|Programme:||Rehabilitation Center||Site:||Lantau Island, Hong Kong|
|Size:||2,100 sqm (CFA)||Budget:||Withheld at client’s request|
|Completion Date:||In progress||Major Material:||-|
The site is set in a valley surrounded by beautiful natural vegetation in a remote island in Hong Kong. The only means of access is a sampan (or a single-engine walawala as the locals call it) from the nearest island. The client would like to build a new facility to house 120 juveniles aged between 15 to 22. Most of them were sent by the court to this facility because of substances abuse and misdemeanor. They are currently “squattering” along the valley as their temporary shelter and are eager to be relocated to a more formal facility.
It is precisely this sense of remoteness which forces the teenagers to confront with their pasts. The untouched yet serene nature provides a sounding board to reflect and ponder on their future. A tremendous sense of spiritual solitude is coupled with a strong sense of brotherhood/sisterhood bonded amongst them.
The ACT of building:
The entire structure is built on stilts to minimize disturbance to the landscape. Three building blocks, oriented slightly different than each other to maximize light and ventilation exposure, cascade down the valley, it follows the natural terrain of the site. The upper and lower blocks house workshops, classrooms and dormitory. The layout is according to the level of privacy as the users move from downhill to uphill. The middle block houses the dining hall and a teaching kitchen. It is also the heart of the facility to provide gathering and assembly space.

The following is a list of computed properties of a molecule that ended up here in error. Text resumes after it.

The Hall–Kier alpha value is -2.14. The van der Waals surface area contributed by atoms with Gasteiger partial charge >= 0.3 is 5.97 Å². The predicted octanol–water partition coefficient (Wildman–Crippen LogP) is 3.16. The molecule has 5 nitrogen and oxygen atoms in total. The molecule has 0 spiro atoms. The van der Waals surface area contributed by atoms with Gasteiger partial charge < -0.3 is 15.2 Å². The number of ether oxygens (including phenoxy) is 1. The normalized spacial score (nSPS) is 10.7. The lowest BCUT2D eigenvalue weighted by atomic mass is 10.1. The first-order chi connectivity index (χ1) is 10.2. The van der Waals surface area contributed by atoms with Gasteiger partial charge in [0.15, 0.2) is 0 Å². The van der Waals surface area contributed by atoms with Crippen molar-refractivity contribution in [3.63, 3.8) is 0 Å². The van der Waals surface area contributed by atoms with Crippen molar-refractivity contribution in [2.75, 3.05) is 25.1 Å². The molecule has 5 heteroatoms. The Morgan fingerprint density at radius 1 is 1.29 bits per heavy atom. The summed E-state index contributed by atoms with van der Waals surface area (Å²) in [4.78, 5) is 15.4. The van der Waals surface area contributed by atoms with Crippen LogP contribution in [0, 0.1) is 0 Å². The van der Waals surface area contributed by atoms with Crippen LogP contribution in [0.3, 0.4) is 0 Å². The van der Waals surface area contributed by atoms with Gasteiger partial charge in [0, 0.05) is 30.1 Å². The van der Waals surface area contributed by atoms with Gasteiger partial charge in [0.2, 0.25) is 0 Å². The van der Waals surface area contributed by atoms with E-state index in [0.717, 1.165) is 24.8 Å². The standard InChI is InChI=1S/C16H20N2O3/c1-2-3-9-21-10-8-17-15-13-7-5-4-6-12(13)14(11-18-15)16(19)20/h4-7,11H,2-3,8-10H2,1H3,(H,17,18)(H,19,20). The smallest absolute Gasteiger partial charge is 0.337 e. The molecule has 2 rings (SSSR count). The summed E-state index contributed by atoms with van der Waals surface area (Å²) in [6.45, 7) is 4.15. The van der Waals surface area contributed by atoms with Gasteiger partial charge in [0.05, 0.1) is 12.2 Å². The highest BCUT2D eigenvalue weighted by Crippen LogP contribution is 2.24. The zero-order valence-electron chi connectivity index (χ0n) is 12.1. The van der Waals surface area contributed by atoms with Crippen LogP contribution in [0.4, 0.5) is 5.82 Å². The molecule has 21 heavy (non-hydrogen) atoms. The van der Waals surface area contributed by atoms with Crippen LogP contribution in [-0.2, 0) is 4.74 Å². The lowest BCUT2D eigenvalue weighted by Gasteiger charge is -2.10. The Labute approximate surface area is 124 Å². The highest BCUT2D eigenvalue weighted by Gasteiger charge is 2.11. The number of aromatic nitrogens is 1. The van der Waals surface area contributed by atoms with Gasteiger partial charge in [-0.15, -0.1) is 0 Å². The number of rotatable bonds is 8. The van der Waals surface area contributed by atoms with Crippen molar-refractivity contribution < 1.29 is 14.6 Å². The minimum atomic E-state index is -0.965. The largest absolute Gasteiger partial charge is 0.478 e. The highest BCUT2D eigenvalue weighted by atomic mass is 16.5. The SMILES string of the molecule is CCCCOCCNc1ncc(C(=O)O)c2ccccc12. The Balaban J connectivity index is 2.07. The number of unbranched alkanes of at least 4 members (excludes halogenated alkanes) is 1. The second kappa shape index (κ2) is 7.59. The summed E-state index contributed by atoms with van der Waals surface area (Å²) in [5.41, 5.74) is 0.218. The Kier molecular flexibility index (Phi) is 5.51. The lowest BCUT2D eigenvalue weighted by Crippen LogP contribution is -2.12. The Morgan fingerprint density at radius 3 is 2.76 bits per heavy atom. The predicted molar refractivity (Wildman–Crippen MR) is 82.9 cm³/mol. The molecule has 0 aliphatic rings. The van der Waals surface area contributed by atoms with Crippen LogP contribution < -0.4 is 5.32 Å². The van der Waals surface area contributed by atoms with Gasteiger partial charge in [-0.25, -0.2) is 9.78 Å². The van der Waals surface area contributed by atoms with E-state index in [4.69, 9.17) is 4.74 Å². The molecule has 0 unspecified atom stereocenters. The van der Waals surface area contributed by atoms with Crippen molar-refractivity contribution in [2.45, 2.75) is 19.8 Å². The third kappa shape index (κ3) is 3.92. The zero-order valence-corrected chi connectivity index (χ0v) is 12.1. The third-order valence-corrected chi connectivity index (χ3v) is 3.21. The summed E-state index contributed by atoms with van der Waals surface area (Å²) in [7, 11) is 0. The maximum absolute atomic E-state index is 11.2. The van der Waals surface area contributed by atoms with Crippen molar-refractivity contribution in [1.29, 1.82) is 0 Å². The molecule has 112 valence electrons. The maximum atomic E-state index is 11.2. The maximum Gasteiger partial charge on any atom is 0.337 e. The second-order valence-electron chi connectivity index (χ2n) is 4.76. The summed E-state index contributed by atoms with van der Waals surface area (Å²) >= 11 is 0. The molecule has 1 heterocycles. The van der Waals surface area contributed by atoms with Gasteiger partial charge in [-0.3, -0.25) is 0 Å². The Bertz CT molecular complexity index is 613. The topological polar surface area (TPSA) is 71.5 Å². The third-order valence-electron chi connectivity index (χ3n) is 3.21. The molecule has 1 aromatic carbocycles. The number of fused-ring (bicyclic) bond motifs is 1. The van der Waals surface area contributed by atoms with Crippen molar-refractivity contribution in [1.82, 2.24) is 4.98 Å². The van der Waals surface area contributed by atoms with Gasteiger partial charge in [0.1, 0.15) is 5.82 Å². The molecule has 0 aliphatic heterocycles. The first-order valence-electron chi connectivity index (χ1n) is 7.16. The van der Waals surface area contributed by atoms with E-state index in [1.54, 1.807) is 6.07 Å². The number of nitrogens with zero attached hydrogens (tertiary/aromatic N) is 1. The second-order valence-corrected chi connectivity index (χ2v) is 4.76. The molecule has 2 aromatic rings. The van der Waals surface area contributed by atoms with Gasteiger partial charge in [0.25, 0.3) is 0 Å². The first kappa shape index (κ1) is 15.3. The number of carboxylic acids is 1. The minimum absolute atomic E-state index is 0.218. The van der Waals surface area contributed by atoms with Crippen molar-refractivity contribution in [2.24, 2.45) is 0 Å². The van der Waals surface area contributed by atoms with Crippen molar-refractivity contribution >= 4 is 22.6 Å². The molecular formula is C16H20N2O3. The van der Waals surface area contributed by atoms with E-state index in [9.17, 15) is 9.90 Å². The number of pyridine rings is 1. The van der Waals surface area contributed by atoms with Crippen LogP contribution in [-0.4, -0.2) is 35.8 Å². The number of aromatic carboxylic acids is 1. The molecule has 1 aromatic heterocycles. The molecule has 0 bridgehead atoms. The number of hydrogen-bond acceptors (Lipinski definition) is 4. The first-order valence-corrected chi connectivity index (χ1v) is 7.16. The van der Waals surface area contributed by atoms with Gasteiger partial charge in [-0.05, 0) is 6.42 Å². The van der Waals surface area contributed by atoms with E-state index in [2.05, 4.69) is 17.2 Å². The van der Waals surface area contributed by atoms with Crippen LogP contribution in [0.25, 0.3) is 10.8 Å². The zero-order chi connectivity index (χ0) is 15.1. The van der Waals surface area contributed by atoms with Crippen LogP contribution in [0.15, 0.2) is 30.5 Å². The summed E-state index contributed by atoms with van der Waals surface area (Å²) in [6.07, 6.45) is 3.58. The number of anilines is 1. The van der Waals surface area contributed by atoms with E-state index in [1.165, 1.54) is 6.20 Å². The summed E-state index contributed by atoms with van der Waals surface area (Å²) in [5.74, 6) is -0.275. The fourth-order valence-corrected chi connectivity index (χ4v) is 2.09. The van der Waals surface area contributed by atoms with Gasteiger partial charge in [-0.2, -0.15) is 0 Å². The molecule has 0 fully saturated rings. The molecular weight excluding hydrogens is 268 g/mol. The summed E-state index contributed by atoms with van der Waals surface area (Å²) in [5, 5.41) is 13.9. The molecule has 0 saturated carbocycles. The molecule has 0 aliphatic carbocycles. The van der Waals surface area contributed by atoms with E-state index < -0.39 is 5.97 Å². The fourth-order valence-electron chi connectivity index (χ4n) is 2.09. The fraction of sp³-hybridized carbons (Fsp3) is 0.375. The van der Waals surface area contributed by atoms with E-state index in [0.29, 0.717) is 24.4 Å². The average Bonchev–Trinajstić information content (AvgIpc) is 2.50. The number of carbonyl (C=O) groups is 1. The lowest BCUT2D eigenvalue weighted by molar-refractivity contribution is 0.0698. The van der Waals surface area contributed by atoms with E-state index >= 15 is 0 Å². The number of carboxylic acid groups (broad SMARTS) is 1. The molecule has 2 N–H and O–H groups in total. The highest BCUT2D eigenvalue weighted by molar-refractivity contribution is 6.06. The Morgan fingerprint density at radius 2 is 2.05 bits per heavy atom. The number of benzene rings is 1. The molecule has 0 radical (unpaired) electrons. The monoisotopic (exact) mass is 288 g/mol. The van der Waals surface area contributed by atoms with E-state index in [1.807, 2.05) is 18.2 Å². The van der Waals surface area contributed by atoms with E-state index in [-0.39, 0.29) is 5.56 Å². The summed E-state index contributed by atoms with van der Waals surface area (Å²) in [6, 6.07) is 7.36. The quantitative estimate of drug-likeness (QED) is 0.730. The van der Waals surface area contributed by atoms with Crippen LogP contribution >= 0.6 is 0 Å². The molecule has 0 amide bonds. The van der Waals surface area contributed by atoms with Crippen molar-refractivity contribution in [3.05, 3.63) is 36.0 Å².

The remoteness of the site prohibits any kind of large scale machinery or large prefabrication pieces to access the site economically. The “All-in-one” nature of the facility demands a maximum spatial and programmatic flexibility to accommodate the clients’ forever changing mode of operation. We design an up-turn beam, two-way slab cast-in-place concrete structural system to eliminate any needs for internal columns or exposed ceiling beams within the building volume. The result is maximum layout flexibility & floor to ceiling height which allows for best natural ventilation since the building, at the clients’ requests, is not air-conditioned.（Summer in Hong Kong can reach up to 36 Celsius with relative humidity of 98%!)
Cast-in-place concrete was chosen not only for economic reason, but also we envision employing the physical labor of these young teenagers to transport literally bucket by bucket of aggregates on a ten minutes trail between ferry drop-off and the building site. All plywood formworks remain on site will be treated and recycled as future furniture pieces fabricated by the teenagers themselves in the woodwork training workshop. The teenagers are participants in building their own home.